Punctuality - The Neglected Virtue

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Have you ever heard of a ridiculous time called MST aka Muslim standard time? It is the acceptable tradition of arriving later than the appointed time for an invitation, and one that many people consider the norm. I know that as busy parents we are always short of time, and seem to be rushing for an event or appointment.

I can certainly relate to the last-minute mishaps that happen along the way, such as baby having the worst diaper ever, or the groan of realization that you forgot your kids shoes or bottle, or to brush their hair or teeth, or even change them out of their pajamas, yikes!

I know that parents everyday have tons of unforeseen things happening all the time and may be excused when they are not the most punctual of beings. But I also know of some parents who have really busy lives and are always punctual, as well as parents that have no kids and are constantly late. So is this acceptable and unavoidable, or is it a bad habit?

I remember when I was growing up, any Muslim or eastern event that started at a certain time, would have the few punctual people waiting patiently, while majority of the crowd would only start filtering in 30 minutes later, and the event itself would start an hour later! Most times, the host or master of ceremonies, would apologize profusely while jokingly remarking that this is the norm at these events.

I remember how everyone would say its "eastern time" or "Muslim time" and that 7 pm really means 7:30 - 8:00 pm, as if anyone with an eastern or Muslim background was perpetually delayed and it was graciously accepted as humorous. I also remember being very irritated and questioned why this was so, and I could never really accept nor condone it.

I would admire the punctuality of the west and think how Islamic that was instead, but then I realized it is not a matter of east or west, but rather a matter of respect. Being punctual shows respect, good manners and the keeping of one's promise, and this is how a Muslim should be in everything they do. To my understanding, if an invitation says 7 pm, it is our duty to be on time, in order to honor our commitment and not insult our host. Here is an extract from Sunnipath explaining punctuality from an Islamic perspective:

"Agreeing to be somewhere at a given time is like a promise and therefore, the Fiqh of Promises applies to it. Making a promise without firm resolve and reasonable surety of fulfilling it is improper, but not sinful because of secondary issues that may arise and prevent one from fulfilling it. However, contractual matters such as jobs, classes, appointments, and the like are different. Allah says:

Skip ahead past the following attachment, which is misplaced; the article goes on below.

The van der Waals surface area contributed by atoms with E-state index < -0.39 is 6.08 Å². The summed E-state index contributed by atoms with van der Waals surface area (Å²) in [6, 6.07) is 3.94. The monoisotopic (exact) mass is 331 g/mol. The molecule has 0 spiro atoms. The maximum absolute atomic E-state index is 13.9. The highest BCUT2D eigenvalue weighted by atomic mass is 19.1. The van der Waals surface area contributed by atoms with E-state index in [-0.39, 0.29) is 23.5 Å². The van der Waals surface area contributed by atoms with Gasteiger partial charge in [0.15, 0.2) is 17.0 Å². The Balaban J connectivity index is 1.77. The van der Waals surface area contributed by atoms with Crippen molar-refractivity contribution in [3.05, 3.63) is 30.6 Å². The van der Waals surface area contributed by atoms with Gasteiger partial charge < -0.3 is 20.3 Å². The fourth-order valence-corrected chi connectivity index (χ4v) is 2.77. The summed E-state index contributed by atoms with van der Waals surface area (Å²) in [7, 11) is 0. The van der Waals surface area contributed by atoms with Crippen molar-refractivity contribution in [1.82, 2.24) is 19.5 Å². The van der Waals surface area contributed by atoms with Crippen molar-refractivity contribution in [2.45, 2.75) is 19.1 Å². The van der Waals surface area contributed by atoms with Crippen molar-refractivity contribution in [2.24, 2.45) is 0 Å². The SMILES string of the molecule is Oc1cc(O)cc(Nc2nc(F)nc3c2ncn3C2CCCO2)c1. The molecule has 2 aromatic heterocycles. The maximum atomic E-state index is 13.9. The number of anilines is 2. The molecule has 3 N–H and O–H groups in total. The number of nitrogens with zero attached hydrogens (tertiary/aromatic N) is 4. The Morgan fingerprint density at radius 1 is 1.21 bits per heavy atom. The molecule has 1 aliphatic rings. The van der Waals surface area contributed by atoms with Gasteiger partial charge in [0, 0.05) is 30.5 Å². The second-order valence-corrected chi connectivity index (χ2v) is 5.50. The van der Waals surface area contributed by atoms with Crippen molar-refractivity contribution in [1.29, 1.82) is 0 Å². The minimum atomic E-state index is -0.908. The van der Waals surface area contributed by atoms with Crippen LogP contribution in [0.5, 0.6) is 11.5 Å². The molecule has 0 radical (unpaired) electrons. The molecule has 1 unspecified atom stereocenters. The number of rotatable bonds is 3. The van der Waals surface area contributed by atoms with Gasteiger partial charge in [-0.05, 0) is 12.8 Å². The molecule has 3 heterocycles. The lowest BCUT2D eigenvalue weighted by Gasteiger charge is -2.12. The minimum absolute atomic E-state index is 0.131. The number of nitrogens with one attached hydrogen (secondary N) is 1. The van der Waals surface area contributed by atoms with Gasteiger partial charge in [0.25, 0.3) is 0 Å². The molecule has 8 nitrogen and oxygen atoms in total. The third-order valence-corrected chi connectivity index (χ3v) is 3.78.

'Oh you who believe, fulfill your contracts'.

The scholars mention that contracts here refers to every form of commitment. It is obligatory (fard) to be on time if this is the expectation. Even being a little late is at least improper, and is unbecoming of a Muslim in our times. Undue delay is otherwise sinful, except for slight delays that are customarily overlooked. The believer should uphold themselves to the most excellent of character, for the Messenger of Allah (Allah bless him and give him peace) said

'The closest of you to me on the Day of Judgement are those best of character'. 

Shaykh Muhammad Qaylish mentions that in our times, when the Shariah is distant from society, we are ambassadors of Islam and must act in order to uphold a favourable impression of Islam. This entails:

1) Upholding commitments with excellence

2) Being easy-going without being lax."

(Courtesy of: spa.qibla.com)

I know that sometimes one cannot make it on time no matter what, and it happens to the best of us, because of our children and our responsibilities. I do believe that mothers should be given a certain degree of leeway, BUT there are ways to ensure that it does not become a habit. Some of the things I do to ensure that I am mostly punctual are:

*Make certain clocks 5-15 minutes faster (especially when my kids were younger) so I could always be ahead of time. I knew in the back of my mind the clock was fast, but my kids didn't. I also in a way was tricking my mind into believing that I had to follow that time.

*If my invite is say at 7:00 pm, I will mentally tell myself it is at 6:30 pm (30 mins before) so that I am ahead time and this also takes care of any unforeseen events like traffic, last minute bathroom visits, where my ???? etc.

*When I am waiting for a someone to help me go somewhere - like a babysitter or a carpool lift, I will tell that person to come earlier to my place in case they have any unforeseen circumstances or are not punctual by nature. This helps me not get frustrated and delayed for the event.

*I start preparing my kids and our belongings at least an hour before we need to leave. We only leave the bathroom visits for last. Shoes and coats can be put by the door to save time.

Some days no matter how much you prepare, you may not make it at the pre-determined time. The best you can do is call or message the host to say that you are running late and extend your sincerest apologies. This is very much a part of our Deen - to have excellent manners. Allah swt is the best of Planners and sometimes no matter how hard we try, we are not meant to be at a certain place at a certain time - this is out of our control and does not happen often.

Fashionably late is not fashionable at all, rather it is a sign of bad manners and lack of respect for another person's time. Everyone is busy these days, so we have to be less callous and more aware of how we affect another's feelings. It IS possible to be on time even with children! Maybe when we think of punctuality as a promise we make to someone, instead of the need to be somewhere on time, it will seem more important to keep.